Thursday, 3 October 2013

Procedural Fairness before Tribunals of Inquiry: Mr. Chevrette and the Charbonneau Commission

Quebec's Charbonneau Commission is continuing to make headlines. Most recently, the testimony of Ken Pereira, a former trade union activist, is keeping the printing presses tipping over.

The Commission registered an important victory earlier this week before the Superior Court on a question of procedural fairness: Beaulieu c. Charbonneau, 2013 QCCS 4629.

One of the witnesses to the Commission made serious allegations about a former government minister, Mr. Chevrette and an associate of his, Mr. Beaulieu. The two requested the right to cross-examine the witness and Mr. Chevrette asked to be made a party to the Commission (though this request was essentially duplicative of the request to cross-examine the witness). One can understand why: the allegations made headlines for days, despite Mr. Chevrette's vigorous denials of impropriety.

The Commission refused, noting that the two would be called as witnesses at a later date and be able to give evidence. In addition, Mr. Chevrette's former political party was already a party and had the power to cross-examine the witness. In the circumstances, according Mr. Chevrette and Mr. Beaulieu the right to cross-examine the witness was unnecessary.

Roy J. refused the application for judicial review. The Commission argued that its decision, essentially an interpretation of its own procedures, should be subject to deferential review. Roy J., however, saw the question as one of procedural fairness, attracting a standard of correctness (see paras. 12-17). And, taking the five "Baker" factors into account, the level of fairness required was quite high:
[36]        Procédant à pondérer les critères, le Tribunal conclut qu’en raison de la nature de la commission d’enquête, de la nature du régime législatif, de l’importance du rapport pour les personnes visées et de la large publicité des débats, l’étendue de l’équité procédurale est très élevée, bien que distincte de celle qui s’applique au contexte judiciaire
I am sceptical that the Baker factors (nature of the interest, etc: see paras. 18-37) actually add a great deal to determining whether a particular right ought to be accorded. Usually the real test applied (after a perfunctory recital of the Baker factors) is one of necessity: does the individual need to exercise the procedural right at issue (oral hearing, right to counsel, etc) in order to participate fully in the decision-making process? On occasion, considerations of good administration might weigh heavily enough against the individual that a reviewing court will not grant the right requested. But that is not a question on which the Baker factors shed a great deal of light.

Enough editorializing! Roy J. was not impressed by the argument that Mr. Chevrette's interests were adequately protected by cross-examination by his former political party:
[39]        Le fait que le Parti Québécois ait déjà contre-interrogé M. Cloutier n’implique pas nécessairement l’inutilité d’un contre-interrogatoire par MM. Beaulieu et Chevrette. La Commission peut ordonner que plusieurs parties ayant des intérêts similaires soient représentées conjointement et partagent un seul octroi de qualité. Mais les personnes doivent être avisées en temps utile pour pouvoir unir leurs efforts, pas dans une décision postérieure à la tenue du contre-interrogatoire.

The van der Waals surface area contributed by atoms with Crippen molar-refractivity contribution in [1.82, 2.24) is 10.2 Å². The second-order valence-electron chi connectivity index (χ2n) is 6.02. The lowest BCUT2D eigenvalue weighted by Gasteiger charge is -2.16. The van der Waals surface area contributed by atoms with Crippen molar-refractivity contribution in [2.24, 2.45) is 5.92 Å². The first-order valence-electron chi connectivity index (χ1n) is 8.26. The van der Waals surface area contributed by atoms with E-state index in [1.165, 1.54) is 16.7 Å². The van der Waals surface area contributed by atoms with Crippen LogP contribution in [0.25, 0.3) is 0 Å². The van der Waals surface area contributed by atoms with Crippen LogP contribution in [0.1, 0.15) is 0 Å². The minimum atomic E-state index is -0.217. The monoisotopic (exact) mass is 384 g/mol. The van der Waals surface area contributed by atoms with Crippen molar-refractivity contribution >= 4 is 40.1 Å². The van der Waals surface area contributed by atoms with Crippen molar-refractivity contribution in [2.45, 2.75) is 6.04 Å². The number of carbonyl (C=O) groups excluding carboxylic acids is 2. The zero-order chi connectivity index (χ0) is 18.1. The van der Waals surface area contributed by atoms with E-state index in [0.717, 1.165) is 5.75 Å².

[40]        De plus, l’avocat d’un parti politique ne représente pas nécessairement les mêmes intérêts que celui d’un de ses membres. L’argent qu’aurait versé M. Cloutier, selon ses dires, n’était pas au bénéfice du Parti Québécois, mais bien au bénéfice personnel de MM. Beaulieu et Cloutier. D’ailleurs, les procureurs de la Commission ont eux-mêmes fait part de leur inconfort à ce que l’avocate du Parti Québécois représente les intérêts de M. Chevrette et ont souligné que les intérêts de l’un pouvaient diverger des intérêts de l’autre.
Nonetheless, Roy J. found in favour of the Commission. The key reason was that Mr. Chevrette and Mr. Beaulieu would have the opportunity to set the record straight later on, when called as witnesses (although this is only a collateral effect of cross-examination, the true aim of which is to establish the truth: see para. 46). In addition, further investigation by the Commission might lead them to recall the witness:
[42]        Le Tribunal rejette la demande de révision parce que le processus d’enquête n’est pas encore terminé. Le devoir d’équité s’analyse eu égard à l’ensemble du processus d’enquête. Il ne serait pas approprié d’intervenir à titre préventif avant même qu’il n’y ait violation de l’équité procédurale.
[43]        L’équité procédurale garantit certains droits, mais pas celui de choisir le moment de contre-interroger.
Moreover, in the event that the Commission makes negative findings in respect of Mr. Chevrette and Mr. Beaulieu, they will be notified and be given opportunities to respond.

It is interesting to note how Roy J. characterized the claim (at para. 43). It was not a "right to cross-examine" so much as it was a "right to cross-examine immediately". Given the context, it was not necessary to grant the right to cross-examine in order to vindicate the applicants' right to procedural fairness.

This might not be the most ground-breaking procedural fairness case ever decided (though it highlights the (dis)utility of the Baker factors) but it is a big win for the Commission. Had it lost, others shown in a bad light by testimony would doubtless have formed a disorderly queue at the steps of the Superior Court. The printing presses will continue to be busy.

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